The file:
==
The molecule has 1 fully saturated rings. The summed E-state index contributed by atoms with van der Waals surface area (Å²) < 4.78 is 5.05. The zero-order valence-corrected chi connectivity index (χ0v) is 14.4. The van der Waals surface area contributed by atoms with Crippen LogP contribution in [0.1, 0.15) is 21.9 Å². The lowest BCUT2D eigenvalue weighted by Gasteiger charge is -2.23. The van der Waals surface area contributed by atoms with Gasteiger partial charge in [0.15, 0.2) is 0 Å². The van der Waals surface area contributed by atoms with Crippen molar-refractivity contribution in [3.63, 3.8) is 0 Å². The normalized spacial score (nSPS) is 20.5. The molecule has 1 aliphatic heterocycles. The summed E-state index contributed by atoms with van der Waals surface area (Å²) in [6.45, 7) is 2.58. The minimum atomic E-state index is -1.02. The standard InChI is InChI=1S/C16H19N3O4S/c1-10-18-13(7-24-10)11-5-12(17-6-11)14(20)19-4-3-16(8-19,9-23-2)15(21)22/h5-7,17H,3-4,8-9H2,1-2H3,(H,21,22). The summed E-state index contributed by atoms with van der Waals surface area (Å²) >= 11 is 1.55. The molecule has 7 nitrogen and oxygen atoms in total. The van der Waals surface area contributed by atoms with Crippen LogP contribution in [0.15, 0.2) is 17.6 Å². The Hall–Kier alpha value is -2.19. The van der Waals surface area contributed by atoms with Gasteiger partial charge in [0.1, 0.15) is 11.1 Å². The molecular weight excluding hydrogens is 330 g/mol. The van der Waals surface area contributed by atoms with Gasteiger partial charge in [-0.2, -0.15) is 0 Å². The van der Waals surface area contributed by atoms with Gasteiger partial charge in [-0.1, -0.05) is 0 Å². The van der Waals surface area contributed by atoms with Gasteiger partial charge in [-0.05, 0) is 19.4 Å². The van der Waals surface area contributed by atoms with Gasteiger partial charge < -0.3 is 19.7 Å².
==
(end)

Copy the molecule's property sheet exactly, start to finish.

The molecule has 1 fully saturated rings. The summed E-state index contributed by atoms with van der Waals surface area (Å²) < 4.78 is 5.05. The zero-order valence-corrected chi connectivity index (χ0v) is 14.4. The van der Waals surface area contributed by atoms with Crippen LogP contribution in [0.1, 0.15) is 21.9 Å². The lowest BCUT2D eigenvalue weighted by Gasteiger charge is -2.23. The van der Waals surface area contributed by atoms with Gasteiger partial charge in [0.15, 0.2) is 0 Å². The van der Waals surface area contributed by atoms with Crippen molar-refractivity contribution in [3.63, 3.8) is 0 Å². The normalized spacial score (nSPS) is 20.5. The molecule has 1 aliphatic heterocycles. The summed E-state index contributed by atoms with van der Waals surface area (Å²) in [6.45, 7) is 2.58. The minimum atomic E-state index is -1.02. The standard InChI is InChI=1S/C16H19N3O4S/c1-10-18-13(7-24-10)11-5-12(17-6-11)14(20)19-4-3-16(8-19,9-23-2)15(21)22/h5-7,17H,3-4,8-9H2,1-2H3,(H,21,22). The summed E-state index contributed by atoms with van der Waals surface area (Å²) >= 11 is 1.55. The molecule has 7 nitrogen and oxygen atoms in total. The van der Waals surface area contributed by atoms with Crippen LogP contribution in [0.15, 0.2) is 17.6 Å². The Hall–Kier alpha value is -2.19. The van der Waals surface area contributed by atoms with Gasteiger partial charge in [0.1, 0.15) is 11.1 Å². The molecular weight excluding hydrogens is 330 g/mol. The van der Waals surface area contributed by atoms with Gasteiger partial charge in [-0.2, -0.15) is 0 Å². The van der Waals surface area contributed by atoms with Gasteiger partial charge in [-0.1, -0.05) is 0 Å². The van der Waals surface area contributed by atoms with Gasteiger partial charge in [-0.05, 0) is 19.4 Å². The van der Waals surface area contributed by atoms with Gasteiger partial charge < -0.3 is 19.7 Å².